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Specter fundraiser stalls Senate voting
Senate Democrats halted voting Tuesday afternoon to help their newest convert, Sen. Arlen Specter of Pennsylvania, attend fundraisers back home with President Obama, as party bigwigs made clear who they back in what’s expected to be a brutal Democratic primary.
Despite opening Tuesday’s Senate session by criticizing fellow senators for moving too slowly on spending bills, Senate Majority Leader Harry Reid, Nevada Democrat, said there would be no voting that afternoon as Mr. Specter returned to Pennsylvania, where two fundraisers netted about $2.5 million for his re-election bid.
“It’s a basic courtesy that we extend to Republicans all the time,” said Jim Manley, a spokesman for Mr. Reid, who said they don’t want to force senators into a position where they would have to miss a lot of votes.
But the move didn’t sit well with Republicans, who accused Mr. Reid of “doublespeak,” or with Rep. Joe Sestak, Mr. Specter’s opponent in next year’s Democratic primary, who said the treatment exposed Mr. Specter as another Washington insider worried about re-election.
“This gets to a larger issue and why I am running against the establishment’s wishes because too often it favors the powerful and well-connected who are also too often rewarded at the cost of those who are at the bottom,” the former Navy admiral and two-term congressman said.
Former Sen. Rick Santorum, on a conference call arranged by the Republican National Committee to respond to the fundraiser, said it was not standard practice to halt Senate business, but not unprecedented either ? particularly when a presidential visit to a home district is involved.
“I can tell you, I had many a fundraiser where I had to break away and was not covered by my leadership,” he said.
At one of the fundraisers, Mr. Specter talked about having the president come campaign: “This is the stuff of politics, and it’s indispensable if we are to stay in office.”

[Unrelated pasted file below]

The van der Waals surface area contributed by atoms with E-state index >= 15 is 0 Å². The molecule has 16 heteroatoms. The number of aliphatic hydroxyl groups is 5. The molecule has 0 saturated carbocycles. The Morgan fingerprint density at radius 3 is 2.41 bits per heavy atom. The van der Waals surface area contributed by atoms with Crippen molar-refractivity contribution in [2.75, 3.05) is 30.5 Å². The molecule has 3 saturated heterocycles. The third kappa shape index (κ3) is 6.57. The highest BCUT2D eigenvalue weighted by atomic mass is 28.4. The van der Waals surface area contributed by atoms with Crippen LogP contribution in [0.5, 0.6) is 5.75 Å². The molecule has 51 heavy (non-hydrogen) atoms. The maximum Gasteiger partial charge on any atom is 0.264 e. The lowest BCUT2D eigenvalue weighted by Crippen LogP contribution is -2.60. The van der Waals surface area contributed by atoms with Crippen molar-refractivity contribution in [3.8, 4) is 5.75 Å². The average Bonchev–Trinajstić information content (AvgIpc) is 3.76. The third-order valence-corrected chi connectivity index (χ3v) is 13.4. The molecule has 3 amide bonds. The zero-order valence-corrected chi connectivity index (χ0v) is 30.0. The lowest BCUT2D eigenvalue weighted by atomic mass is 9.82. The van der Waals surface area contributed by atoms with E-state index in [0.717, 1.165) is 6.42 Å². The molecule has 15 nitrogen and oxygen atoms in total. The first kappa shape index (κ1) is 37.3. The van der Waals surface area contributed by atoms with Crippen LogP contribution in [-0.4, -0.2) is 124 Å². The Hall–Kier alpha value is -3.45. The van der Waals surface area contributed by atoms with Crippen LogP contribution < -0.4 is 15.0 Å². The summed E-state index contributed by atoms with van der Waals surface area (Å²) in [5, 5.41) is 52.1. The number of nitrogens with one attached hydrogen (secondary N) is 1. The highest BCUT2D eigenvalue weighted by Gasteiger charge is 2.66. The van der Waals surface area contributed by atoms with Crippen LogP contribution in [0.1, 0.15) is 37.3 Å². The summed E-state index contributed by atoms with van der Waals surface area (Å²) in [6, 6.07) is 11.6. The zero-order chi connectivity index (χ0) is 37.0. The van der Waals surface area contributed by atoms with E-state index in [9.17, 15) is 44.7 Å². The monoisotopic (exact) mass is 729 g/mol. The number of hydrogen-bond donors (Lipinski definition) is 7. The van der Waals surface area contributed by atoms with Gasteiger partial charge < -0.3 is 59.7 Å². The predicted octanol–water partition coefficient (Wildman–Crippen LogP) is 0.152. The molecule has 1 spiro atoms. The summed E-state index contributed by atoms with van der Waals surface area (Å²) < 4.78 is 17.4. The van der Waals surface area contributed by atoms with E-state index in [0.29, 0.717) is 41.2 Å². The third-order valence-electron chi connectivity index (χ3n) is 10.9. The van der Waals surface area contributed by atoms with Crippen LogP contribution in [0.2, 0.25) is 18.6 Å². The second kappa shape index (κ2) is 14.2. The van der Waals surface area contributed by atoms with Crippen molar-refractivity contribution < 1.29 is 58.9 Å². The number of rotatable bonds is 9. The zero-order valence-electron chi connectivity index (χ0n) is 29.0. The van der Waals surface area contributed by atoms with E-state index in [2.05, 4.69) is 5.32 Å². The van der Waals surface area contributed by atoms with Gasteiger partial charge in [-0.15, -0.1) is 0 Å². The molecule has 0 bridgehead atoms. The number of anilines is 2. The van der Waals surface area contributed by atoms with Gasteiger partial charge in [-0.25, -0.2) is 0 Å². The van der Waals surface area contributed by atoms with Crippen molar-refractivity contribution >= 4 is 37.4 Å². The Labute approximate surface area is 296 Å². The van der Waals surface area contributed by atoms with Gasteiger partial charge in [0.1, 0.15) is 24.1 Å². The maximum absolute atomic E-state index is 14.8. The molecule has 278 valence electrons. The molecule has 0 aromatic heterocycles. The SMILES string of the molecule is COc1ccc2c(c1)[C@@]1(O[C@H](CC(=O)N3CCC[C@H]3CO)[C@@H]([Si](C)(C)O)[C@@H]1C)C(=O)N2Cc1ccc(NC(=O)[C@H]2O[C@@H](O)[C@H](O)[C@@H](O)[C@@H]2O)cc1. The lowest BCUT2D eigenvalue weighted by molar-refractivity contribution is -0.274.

For his part, Mr. Obama, who had promised his full support in both the primary and general election, praised Mr. Specter for backing the $787 billion stimulus package and said the Republican turned Democrat is a man of action, not ideology.
Mr. Specter has struggled to find a path to re-election in 2010.
He began this year as a Republican but switched parties after it became clear he would lose a Republican primary to former Rep. Pat Toomey. Democratic leaders in Washington welcomed Mr. Specter to their party and pledged support - partly because he represented the critical 60th vote for them in the Senate - but Mr. Sestak decided to buck the establishment and make his challenge.
As complicated as Mr. Specter’s re-election prospects are, they’re matched by his efforts to conform his positions to his new party.
On Tuesday, speaking before his fundraisers, Mr. Specter told the AFL-CIO convention meeting in Pittsburgh that he would support Democrats’ efforts to pass a labor-friendly bill, the Employee Free Choice Act, this year. It’s a reversal from April, when even as he switched parties he said he opposed the bill and called it “a bad deal.”
“We have pounded out an employees’ choice bill which will meet labor’s objectives,” Mr. Specter said Tuesday.
The bill Democrats are pressing for would not include the procedure called “card check” that would allow unions to form when a majority of workers signed a public document ? the most contentious piece of the legislation. But Mr. Specter said he would support the new version Democrats are pushing, which includes binding arbitration between unions and companies.
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